In late 1775, William Caswell, oldest son of NC Gov Richard Caswell, is serving in the 2nd Continental Regiment of North Carolina assisting the Virginians in driving back Lord Dunmore’s attack around Norfolk, VA, known as the Battle of Great Bridge. The valuable aid given by the North Carolinian’s was such that the Virginia House of Burgesses praised the victory and announced the high regard for the brave men of both Virginia and North Carolina.
William wrote to his father often, they corresponded much through the war and before that when he served his father as his confident and secretary. His father often would write to him of his pride for the service William provided his country but also of his love for his son and duty to country.
In this letter dated 8 Feb 1776, he once again will instruct and encourage his son in his service.
My Dear Son:
Your letter of the 24th of January, I this moment received and rejoice to hear of yours and Mr. Herritage’s health, tho’ Lowly. Men in your Situation are often so & when you Consider the great Cause you are engaged in, You will, I flatter myself, think your Sufferings from those small Vermin not worth Notice. However, if it is in my power to send you Shirts I will most Chearfully do it or any thing else within the Compass of my power. I did not doubt but you had Carried all the Clothes you had at Newbern with you.”
“I hope my Dear Child, the Virtuous cause you are engaged in and the hope you have of giving the little Assistance in your power to the relief of your Country, and as far as your power extends, will Stimulate you to put up with Hardships, Fatigues & inconveniences which others may shudder at, to ward off that slavery which is Attempted to put the present, as well as the future, generation under in this once happy Land.
Don’t mistake me when I say the dissatisfaction of others ought not to be a rule for you, nor think that I would wish you to be one Moment in a Service your own Conscience does Not tell you it is your duty to Attend and even Sacrifice that life which I have been an instrument in the Hands of your Maker of giving you. You know I would not wish you to remain a day longer from me or those of your Family to whom you are very dear if I did not think your own, mine & Our Country’s Honor & Welfare required it.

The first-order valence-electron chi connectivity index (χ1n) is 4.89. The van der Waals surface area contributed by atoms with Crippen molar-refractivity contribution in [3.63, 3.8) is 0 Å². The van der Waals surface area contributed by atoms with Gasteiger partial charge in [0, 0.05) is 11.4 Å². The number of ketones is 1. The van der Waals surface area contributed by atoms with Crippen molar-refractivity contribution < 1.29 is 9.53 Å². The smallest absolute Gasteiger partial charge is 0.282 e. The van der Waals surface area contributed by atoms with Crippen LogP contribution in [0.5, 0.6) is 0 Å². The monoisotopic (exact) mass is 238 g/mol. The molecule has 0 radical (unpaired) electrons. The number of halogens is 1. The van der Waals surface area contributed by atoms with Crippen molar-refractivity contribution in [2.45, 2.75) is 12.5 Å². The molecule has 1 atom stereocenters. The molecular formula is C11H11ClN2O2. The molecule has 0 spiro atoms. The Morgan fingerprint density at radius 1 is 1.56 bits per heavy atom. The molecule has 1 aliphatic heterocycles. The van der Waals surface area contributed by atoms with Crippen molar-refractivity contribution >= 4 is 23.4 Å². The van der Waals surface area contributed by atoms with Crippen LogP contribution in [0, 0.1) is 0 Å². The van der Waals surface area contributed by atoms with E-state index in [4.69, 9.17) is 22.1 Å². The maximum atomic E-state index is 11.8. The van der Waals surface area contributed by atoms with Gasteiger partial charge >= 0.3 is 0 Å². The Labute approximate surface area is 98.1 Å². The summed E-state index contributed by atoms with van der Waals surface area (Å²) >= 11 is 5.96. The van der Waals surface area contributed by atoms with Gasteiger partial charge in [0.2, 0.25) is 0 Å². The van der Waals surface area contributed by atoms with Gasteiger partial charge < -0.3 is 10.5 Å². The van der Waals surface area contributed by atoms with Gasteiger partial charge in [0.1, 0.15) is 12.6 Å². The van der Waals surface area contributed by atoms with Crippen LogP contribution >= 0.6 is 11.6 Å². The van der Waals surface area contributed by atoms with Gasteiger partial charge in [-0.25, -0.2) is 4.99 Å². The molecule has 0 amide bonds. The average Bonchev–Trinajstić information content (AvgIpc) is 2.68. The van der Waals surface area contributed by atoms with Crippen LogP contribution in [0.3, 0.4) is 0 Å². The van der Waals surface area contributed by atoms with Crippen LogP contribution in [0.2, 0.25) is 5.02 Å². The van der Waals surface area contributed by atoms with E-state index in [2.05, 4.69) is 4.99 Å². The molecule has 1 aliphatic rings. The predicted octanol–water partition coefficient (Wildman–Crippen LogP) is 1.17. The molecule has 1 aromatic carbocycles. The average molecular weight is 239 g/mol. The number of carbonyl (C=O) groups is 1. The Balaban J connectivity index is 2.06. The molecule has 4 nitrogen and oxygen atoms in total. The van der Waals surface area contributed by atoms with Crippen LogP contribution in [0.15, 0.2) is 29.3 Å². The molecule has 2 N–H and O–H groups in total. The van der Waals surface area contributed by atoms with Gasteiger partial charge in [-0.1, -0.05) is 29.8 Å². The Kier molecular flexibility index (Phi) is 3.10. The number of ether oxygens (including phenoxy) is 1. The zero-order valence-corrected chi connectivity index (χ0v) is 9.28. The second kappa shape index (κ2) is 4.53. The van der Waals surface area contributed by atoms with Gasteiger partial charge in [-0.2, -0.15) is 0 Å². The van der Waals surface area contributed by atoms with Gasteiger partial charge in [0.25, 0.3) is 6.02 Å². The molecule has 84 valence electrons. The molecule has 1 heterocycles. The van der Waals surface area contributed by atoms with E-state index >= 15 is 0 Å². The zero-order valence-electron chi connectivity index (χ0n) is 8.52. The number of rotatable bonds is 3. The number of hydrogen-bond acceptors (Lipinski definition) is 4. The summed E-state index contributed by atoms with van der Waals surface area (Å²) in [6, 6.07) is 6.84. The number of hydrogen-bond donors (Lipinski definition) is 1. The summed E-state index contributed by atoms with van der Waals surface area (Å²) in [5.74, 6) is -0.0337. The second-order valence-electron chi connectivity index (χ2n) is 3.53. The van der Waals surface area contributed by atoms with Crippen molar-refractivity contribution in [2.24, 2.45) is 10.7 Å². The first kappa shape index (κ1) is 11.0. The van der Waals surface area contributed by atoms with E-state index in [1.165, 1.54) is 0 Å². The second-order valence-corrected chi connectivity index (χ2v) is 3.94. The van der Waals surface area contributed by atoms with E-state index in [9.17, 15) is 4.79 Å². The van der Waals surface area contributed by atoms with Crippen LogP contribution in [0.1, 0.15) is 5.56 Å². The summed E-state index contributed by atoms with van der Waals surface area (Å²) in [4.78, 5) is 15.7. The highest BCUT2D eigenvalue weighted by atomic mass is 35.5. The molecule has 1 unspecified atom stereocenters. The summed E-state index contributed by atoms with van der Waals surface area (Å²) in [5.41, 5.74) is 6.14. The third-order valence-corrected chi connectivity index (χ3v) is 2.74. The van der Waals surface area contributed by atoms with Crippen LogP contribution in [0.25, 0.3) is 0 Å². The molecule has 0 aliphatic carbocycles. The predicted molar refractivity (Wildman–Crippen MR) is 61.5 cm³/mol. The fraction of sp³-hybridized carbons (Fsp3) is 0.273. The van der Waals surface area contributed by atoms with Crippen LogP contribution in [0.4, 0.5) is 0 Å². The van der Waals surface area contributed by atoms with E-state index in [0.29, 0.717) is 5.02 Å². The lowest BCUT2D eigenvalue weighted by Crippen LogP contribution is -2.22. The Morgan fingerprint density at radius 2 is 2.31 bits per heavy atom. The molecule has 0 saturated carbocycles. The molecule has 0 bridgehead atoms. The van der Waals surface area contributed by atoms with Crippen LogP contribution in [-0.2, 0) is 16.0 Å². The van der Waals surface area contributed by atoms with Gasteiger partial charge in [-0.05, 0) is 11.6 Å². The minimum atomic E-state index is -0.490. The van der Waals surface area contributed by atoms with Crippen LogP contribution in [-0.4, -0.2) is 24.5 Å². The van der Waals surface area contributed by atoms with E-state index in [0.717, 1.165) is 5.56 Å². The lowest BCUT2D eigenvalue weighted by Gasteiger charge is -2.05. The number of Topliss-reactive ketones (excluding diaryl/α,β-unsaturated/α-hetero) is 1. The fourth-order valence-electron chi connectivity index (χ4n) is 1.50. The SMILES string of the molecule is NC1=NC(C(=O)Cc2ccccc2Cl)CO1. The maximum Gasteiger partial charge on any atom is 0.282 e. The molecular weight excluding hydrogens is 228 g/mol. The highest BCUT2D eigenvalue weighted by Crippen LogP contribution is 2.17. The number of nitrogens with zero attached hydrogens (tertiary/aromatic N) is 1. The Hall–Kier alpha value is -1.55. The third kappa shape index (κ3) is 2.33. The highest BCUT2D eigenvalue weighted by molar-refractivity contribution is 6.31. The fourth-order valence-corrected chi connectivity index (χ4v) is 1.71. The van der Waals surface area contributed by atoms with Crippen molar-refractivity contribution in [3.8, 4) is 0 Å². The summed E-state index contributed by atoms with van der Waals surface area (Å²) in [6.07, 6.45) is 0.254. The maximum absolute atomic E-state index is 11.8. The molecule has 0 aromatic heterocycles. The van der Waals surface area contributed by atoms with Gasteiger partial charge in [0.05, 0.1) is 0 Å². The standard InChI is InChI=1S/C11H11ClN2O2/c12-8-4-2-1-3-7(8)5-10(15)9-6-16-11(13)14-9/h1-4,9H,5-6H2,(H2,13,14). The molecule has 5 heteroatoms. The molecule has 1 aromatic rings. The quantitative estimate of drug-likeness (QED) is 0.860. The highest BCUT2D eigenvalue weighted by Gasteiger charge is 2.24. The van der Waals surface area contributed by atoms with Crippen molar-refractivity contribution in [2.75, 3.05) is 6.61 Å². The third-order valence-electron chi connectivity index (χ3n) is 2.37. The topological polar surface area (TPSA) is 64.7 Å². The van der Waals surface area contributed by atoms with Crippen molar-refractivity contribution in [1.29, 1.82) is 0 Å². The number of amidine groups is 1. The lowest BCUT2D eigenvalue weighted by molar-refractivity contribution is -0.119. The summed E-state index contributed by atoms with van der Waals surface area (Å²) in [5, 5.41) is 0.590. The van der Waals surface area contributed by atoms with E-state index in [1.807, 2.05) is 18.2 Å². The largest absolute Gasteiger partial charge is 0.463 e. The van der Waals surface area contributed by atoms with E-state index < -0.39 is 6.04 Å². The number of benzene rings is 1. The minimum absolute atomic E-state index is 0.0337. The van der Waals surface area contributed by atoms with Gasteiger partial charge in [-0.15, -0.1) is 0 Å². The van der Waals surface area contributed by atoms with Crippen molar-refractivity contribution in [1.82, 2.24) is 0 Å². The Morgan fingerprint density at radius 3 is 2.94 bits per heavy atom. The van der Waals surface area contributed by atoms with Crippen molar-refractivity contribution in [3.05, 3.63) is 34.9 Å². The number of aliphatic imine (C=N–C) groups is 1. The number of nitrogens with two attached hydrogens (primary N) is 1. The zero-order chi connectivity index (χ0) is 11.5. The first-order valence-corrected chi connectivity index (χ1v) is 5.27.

Let Virtue, Honor & Prudence conduct you. If I never have the Pleasure of Seeing you again in this World, my prayers shall be daily made to the Almighty disposer of all things to Bless you in the next.
With hopes of seeing you soon, I Conclude,
Your ever affectionate Father,
In the letter to his father, William mentions that most of the army were lacking in clothing, food and pay. William himself answered the call and left with whatever he had on himself at the time. He did not even have his horse. There seems to be several officers and men that are writing letters of dissent, but he is not one of them. Instead he is telling his father of the battle and the following hardships he is suffering and seeing and I am sure he is hoping for his father’s continued support and words of wisdom to get him through.
William took his duty seriously, entering into the Continental Army as an Ensign of the 2nd Regiment of NC Line, from the New Bern district. He was immediately dispatched to serve with General Washington’s forces in the north. Both he and his Uncle, Colonel John Herritage, were with General Washington during the winter at Valley Forge. William was wounded at the Battle of Brandywine and reported to have “served well with valor” and was soon promoted to Lieutenant and then promoted once again to Captain of the 5th NC Continental Regiment in April 1776.
In 1778 he returned home to Kinston, NC with failing health, some thought to be from his injuries earlier at the Battle of Brandywine and deprivation in the following years. However, as his health regained, duty called him once again to engage in the war, this time as Brigadier General and fought against Cornwallis’s army as it marched from Wilmington to Guildford Courthouse. William was there at Yorktown when Cornwallis surrendered.
Having served his country and his father well, it is sad indeed that William Caswell died on 6th January 1785, age 30, leaving a young wife and son Richard William Caswell. Soon after his wife would also die and the young child would be taken in by Gov. Caswell and his wife Sarah to be raised along with his other children.
Had he lived, I have no doubt he would have continued to serve his country in the best way possible and with the same determination and passion his father taught him with the lessons learned at his side, serving him and other Founding Men.
When I read these letters from my 4th-Great Uncle and my 5th-Great Grandfather, I am warmed at the obvious affection between the two but also the words of wisdom that Richard expresses in order to bolster his son’s morale in what he knows to be more than just a hardship but one of survival.
Note: I also love that Richard Caswell often wrote in his letters that he would “cheerfully” obtain or do whatever he was compelled to do for the support, safety and comfort of his men or the independence and future of his country.